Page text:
It is uncommon for schools to be brought to court for copyright infringements or issues (Hirtle, Hudson, & Kenyon). Although this is true, educators and students need to be aware of the complex issues of plagiarism and copyright to provide the most effective learning environment. Teachers, students, and the community need to work together to provide information to protect students from using technology inappropriately. Infringing on copyright laws is not only unlawful but unethical. As a community we need to learn about the importance of copyright protection and how copyrights can be beneficial to protect original work and enhance learning.
Copyright laws and policies were enacted to encourage the progression of science, creativity, and distribution of ideas (Association of Research Libraries, 2012). To allow for this, owners must be protected. Providing this protection is a complicated issue. With technology rapidly changing, the protection of one's works is more relevant than ever. It is easier more than ever for others to copy and reproduce others works. As a community we need to come together to provide an environment for citizens to feel excited about creativity and not concerned that their work will be stolen. However, we need to be careful that the laws provide protection but not in a way that restricts citizens from wanting to share their work for fear of infringement. One license that has been beneficial in accomplishing this, is Creative Commons.
The creative common licenses are a way that citizens can share work without the restrictions that can be caused by copyright laws (Creative, Commons, 2008). Students no longer must depend on others for the freedom and creativity to share and use others work. Creative Commons and technology has provided an opportunity for students to use technology without paying additional costs or royalties and with minimal restrictions. (Morehouse, 2012). With this freedom, the future will not only provide connection to learners, but content will develop around a community. A space without boundaries where students can share original work regardless of location, language, or culture.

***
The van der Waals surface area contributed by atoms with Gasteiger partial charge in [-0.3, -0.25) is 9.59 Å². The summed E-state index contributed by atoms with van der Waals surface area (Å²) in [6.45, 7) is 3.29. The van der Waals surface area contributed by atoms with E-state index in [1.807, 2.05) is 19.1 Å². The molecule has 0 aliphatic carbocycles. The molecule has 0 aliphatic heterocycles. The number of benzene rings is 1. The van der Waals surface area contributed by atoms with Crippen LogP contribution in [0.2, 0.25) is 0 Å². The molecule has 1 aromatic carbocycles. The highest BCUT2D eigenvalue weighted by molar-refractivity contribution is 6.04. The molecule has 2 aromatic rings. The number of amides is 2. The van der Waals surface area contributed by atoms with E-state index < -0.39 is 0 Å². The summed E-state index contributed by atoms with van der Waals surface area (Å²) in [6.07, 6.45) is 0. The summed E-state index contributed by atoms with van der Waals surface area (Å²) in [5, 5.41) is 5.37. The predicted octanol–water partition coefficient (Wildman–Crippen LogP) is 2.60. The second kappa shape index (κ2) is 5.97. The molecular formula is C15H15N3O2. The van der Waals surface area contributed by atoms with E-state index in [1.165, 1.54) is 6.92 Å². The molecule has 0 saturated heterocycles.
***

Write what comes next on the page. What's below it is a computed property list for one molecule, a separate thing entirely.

In addition, educators access to copyrighted materials through technology has greatly enhanced the classroom. Appropriately using fair use doctrine and creative commons licenses teachers can share, edit, and revamp teaching materials (Ohler, 2014). Teachers can easily share what they want to share and use images, documents, and learning materials from anywhere around the world. Creative commons have provided educators freedom to use and share without having to infringe on copyright laws (Creative Commons, 2008). Educators now have the tools needed in this new culture to create and connect. Educators have opportunities more than ever can provide their students with the most relative, creative, and applicable resources.
In conclusion, the internet has provided an incredible way for others to share their work with people around the world. Students and teachers can obtain boundaryless resources and connect beyond expectations. Plagiarism and copyright infringements may always be a possibility, but with knowledge of these actions we can educate ourselves on how to prevent these things from happening yet allowing opportunities to create and share original work.
Association of Research Libraries (2012). Code of Best practices in Fair Use for Academica and Research Libraries. Association Center for Social Media. Retrieved from https://luonline.blackboard.com/bbcswebdav/pid-3043153-dt-content-rid- 30105223_1/courses/13585.201810/code-of-best-practices-fair-use%281%29.pdf
Creative Commons. (2008, July 30). A Shared Culture. Retrived from https://www.youtube.com/watch?v=1DKm96Ftfko
Hirtle, P., Hudson, E., & Kenyon, A.(2009). Copyright and Cultural Institutions. Ithaca: Cornell University. Retrieved from https://ecommons.cornell.edu/bitstream/handle/1813/14142/Hirtle-Copyright_final_RGB_lowres-cover1.pdf? sequence=2
Ohler, J. (2014, January 8). Two camps when it comes to digital ethics. Retrieved from https://www.youtube.com/watch? v=4vCMqPOm9A0
Morehouse, S. (2012, August 7). Explanation of the Creative Commons for Open Educational Resources. Retrieved from https://www.youtube.com/watch?v=XlNM1Ak95oU
Ted Talk about how copyright applies to political parties: https://www.youtube.com/watch?v=xyf_0SMAsFA Copyright Explanation: https://www.journals.uchicago.edu/doi/abs/10.1086/468150?journalCode=jls Attacks on Copyright: https://link.springer.com/chapter/10.1007/3-540-49380-8_16 Pentalties for File Sharing: http://heinonline.org/HOL/LandingPage?handle=hein.journals/tlr83&div=19&id=&page= Copyright Exceptions and Fair Use: https://www.youtube.com/watch?v=Q_9O8J9skL0